The interconnectedness of the world also brings with it an invitation to fall into relativity. As diverse cultures increasingly interact, the morality of one is seen to be vastly different from the morality of another. For many, this casts doubt on the existence of a universal morality at all. Then languages interact with other languages, highlighting the limitations, weaknesses, and localized viewpoints of each. This casts doubt on any ability to access universal truth through such an imperfect medium as human language. Similarly, the more exposure you have to other cultures and languages, the greater the sense that it’s foolishness to think that you just happened to grow up with the true answers. Yet just like those in the ancient near east, all must be risked upon our attempts to get it right, to rightly discern “the will of the gods.” It’s not surprising then if some of us also turn to fanaticism, resignation, or even madness in response to this uncertainty.

However, just like ancient Israel, believers now don’t have to live at the mercy of the fickle gods. We have God’s Law and his gospel, wondrously clear and accessible. It proved to be a solid rock in the churning sea of ancient polytheism. It is just as stable of a rock in the contemporary sea of progressive culture and globalization.

In a world with nothing to hold onto, we should conduct ourselves with a certain knowing confidence, always ready to invite those weary of the world’s arbitrary demands to something eternally steadfast. “Don’t you want something solid and truly good to hang onto?” “In all the noise, don’t you long for something that is clear and always true?” “Don’t you want access to an eternal definition of love?” We need to keep our eyes peeled for the castaways around us who already know from awful experience how the gods of this age turn on those who were desperately trying to keep up and get it right. They are in need of rescue and rest. We can offer it to them.

The shifting will of the culture, the contradictory decrees of different global cultures, these are not a problem for us as believers. They are echoes of humanity’s desperate need for something solid, universal, and unchanging. And like a weary ancient near east worshiper hearing Leviticus for the first time, we have God’s word. And it is wondrously clear. So clear, it’s worthy of delight.

Image from Wikimedia Commons

The Table Grace of Brigid

I should like a great lake of finest ale
For the King of kings. 
I should like a table of the choicest food
For the family of heaven. 
Let the ale be made from the fruits of faith, 
And the food be forgiving love.

I should welcome the poor to my feast, 
For they are God's children. 
I should welcome the sick to my feast, 
For they are God's joy. 
Let the poor sit with Jesus at the highest place, 
And the sick dance with the angels.

God bless the poor, 
God bless the sick, 
And bless our human race. 
God bless our food, 
God bless our drink, 
All homes, O God, embrace. 

-Cahill, How the Irish Saved Civilization, pp. 174-175

This is a prayer associated with Brigid, the abbess of an Irish monastery in the early 500s famous for its hospitality. This prayer reminds me of Lawrence of Rome, who, when asked in the persecution of 258 to surrender the riches of the church to the emperor Valerian, presented the poor, the crippled, and the widows, inviting the emperor to “Come out and see the wondrous riches of God.”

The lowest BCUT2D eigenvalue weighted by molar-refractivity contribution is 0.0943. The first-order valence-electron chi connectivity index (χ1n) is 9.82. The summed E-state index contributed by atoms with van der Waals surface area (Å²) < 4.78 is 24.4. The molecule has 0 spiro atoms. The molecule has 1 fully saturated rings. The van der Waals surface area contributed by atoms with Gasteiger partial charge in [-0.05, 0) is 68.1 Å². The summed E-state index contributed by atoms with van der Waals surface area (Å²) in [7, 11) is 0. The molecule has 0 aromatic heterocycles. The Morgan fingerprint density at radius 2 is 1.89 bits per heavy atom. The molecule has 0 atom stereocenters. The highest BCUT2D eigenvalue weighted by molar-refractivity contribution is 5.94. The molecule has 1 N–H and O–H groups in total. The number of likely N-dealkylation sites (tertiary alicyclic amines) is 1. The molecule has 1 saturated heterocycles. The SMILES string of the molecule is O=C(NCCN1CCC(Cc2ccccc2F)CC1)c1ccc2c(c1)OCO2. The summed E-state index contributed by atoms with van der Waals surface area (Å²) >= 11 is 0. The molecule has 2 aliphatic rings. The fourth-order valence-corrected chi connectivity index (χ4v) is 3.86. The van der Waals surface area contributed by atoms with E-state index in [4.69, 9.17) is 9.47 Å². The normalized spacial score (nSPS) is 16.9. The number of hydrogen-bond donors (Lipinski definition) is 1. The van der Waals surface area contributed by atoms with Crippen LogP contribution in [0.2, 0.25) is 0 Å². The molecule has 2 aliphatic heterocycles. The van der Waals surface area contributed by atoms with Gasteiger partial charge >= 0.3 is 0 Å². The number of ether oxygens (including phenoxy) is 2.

This kind of ancient Christian delight in the poor and the sick strikes me as very different from what I am used to hearing emphasized in my circles. And that makes me curious. Why might that be? What would it look like for us to not just teach a theology of suffering, but to have a culture and language that better reflects the “great reversal” that the New Testament so often speaks of?

In this new year, may our poor also sit with Jesus at the highest place, and our sick also dance with the angels.

Photo by K. Mitch Hodge on Unsplash

When the City of Man Creaks

Eating out just hasn’t felt worth it these past couple months that we’ve been back in the US. While restaurants in the states are open again, most are understaffed and alarmingly expensive. The lack of staff usually means pretty poor service, and even the quality of food usually strikes us as not what it used to be. Hearing others in the US voice similar sentiments means it’s not just those of us who have been living overseas who notice these differences. The food service industry is creaking, trying to lurch back to what it was before the pandemic. There is this sense that – convenience though it is – we can’t count it like we used to.

Food service is not the only system struggling to regain its pre-pandemic efficiency. International air travel has still not recovered either. We’ve never had the kind of travel difficulties that we’ve experienced over this past year. Even business behemoths like Amazon seem past their, ahem, prime. More seriously, crime has also skyrocketed in many American cities, with the understanding in some places that if you are the victim of certain crimes, you are on your own.

The strange thing about all this for highly-educated millennials like us is that we’ve hardly ever known the systems around us to get worse, perhaps with the exception of our elected government. By and large, we’ve only known the infrastructure and services offered in the West to (eventually) get faster, more efficient, and more user-friendly. This was also the worldview of our parents’ generation. Progress in the systems we rely on for life necessities or conveniences has been assumed. The pandemic and its aftermath have challenged this assumption and, whether temporary or long-term, the systems around us are showing their weakness.